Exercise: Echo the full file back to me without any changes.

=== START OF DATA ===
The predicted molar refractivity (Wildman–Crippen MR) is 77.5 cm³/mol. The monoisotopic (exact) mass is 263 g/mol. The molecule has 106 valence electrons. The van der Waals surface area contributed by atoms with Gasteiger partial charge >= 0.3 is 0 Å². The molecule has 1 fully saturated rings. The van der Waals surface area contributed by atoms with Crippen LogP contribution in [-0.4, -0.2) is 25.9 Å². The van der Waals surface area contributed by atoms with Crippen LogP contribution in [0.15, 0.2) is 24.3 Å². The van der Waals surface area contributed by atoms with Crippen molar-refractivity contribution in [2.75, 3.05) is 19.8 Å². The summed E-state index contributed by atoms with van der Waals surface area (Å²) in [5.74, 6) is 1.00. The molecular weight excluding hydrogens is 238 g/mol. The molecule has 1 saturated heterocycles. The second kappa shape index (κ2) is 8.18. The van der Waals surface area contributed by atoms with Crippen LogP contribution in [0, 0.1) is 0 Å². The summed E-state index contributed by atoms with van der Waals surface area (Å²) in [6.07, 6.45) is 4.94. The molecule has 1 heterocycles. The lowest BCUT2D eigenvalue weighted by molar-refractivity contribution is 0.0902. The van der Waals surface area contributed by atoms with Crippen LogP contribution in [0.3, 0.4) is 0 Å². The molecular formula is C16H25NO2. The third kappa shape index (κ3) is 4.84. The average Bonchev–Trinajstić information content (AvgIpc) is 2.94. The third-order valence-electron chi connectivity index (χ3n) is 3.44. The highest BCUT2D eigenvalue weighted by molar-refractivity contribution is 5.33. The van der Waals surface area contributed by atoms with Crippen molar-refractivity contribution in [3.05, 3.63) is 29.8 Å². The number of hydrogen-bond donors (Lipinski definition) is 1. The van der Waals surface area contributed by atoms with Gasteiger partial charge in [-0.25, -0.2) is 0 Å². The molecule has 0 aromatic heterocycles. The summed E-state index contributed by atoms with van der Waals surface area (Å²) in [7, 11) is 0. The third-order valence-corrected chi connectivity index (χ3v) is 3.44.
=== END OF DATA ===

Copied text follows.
The predicted molar refractivity (Wildman–Crippen MR) is 77.5 cm³/mol. The monoisotopic (exact) mass is 263 g/mol. The molecule has 106 valence electrons. The van der Waals surface area contributed by atoms with Gasteiger partial charge >= 0.3 is 0 Å². The molecule has 1 fully saturated rings. The van der Waals surface area contributed by atoms with Crippen LogP contribution in [-0.4, -0.2) is 25.9 Å². The van der Waals surface area contributed by atoms with Crippen LogP contribution in [0.15, 0.2) is 24.3 Å². The van der Waals surface area contributed by atoms with Crippen molar-refractivity contribution in [2.75, 3.05) is 19.8 Å². The summed E-state index contributed by atoms with van der Waals surface area (Å²) in [5.74, 6) is 1.00. The molecular weight excluding hydrogens is 238 g/mol. The molecule has 1 saturated heterocycles. The second kappa shape index (κ2) is 8.18. The van der Waals surface area contributed by atoms with Crippen LogP contribution in [0, 0.1) is 0 Å². The summed E-state index contributed by atoms with van der Waals surface area (Å²) in [6.07, 6.45) is 4.94. The molecule has 1 heterocycles. The lowest BCUT2D eigenvalue weighted by molar-refractivity contribution is 0.0902. The van der Waals surface area contributed by atoms with Crippen LogP contribution in [0.3, 0.4) is 0 Å². The molecular formula is C16H25NO2. The third kappa shape index (κ3) is 4.84. The average Bonchev–Trinajstić information content (AvgIpc) is 2.94. The third-order valence-electron chi connectivity index (χ3n) is 3.44. The highest BCUT2D eigenvalue weighted by molar-refractivity contribution is 5.33. The van der Waals surface area contributed by atoms with Crippen molar-refractivity contribution in [3.05, 3.63) is 29.8 Å². The number of hydrogen-bond donors (Lipinski definition) is 1. The van der Waals surface area contributed by atoms with Gasteiger partial charge in [-0.25, -0.2) is 0 Å². The molecule has 0 aromatic heterocycles. The summed E-state index contributed by atoms with van der Waals surface area (Å²) in [7, 11) is 0. The third-order valence-corrected chi connectivity index (χ3v) is 3.44.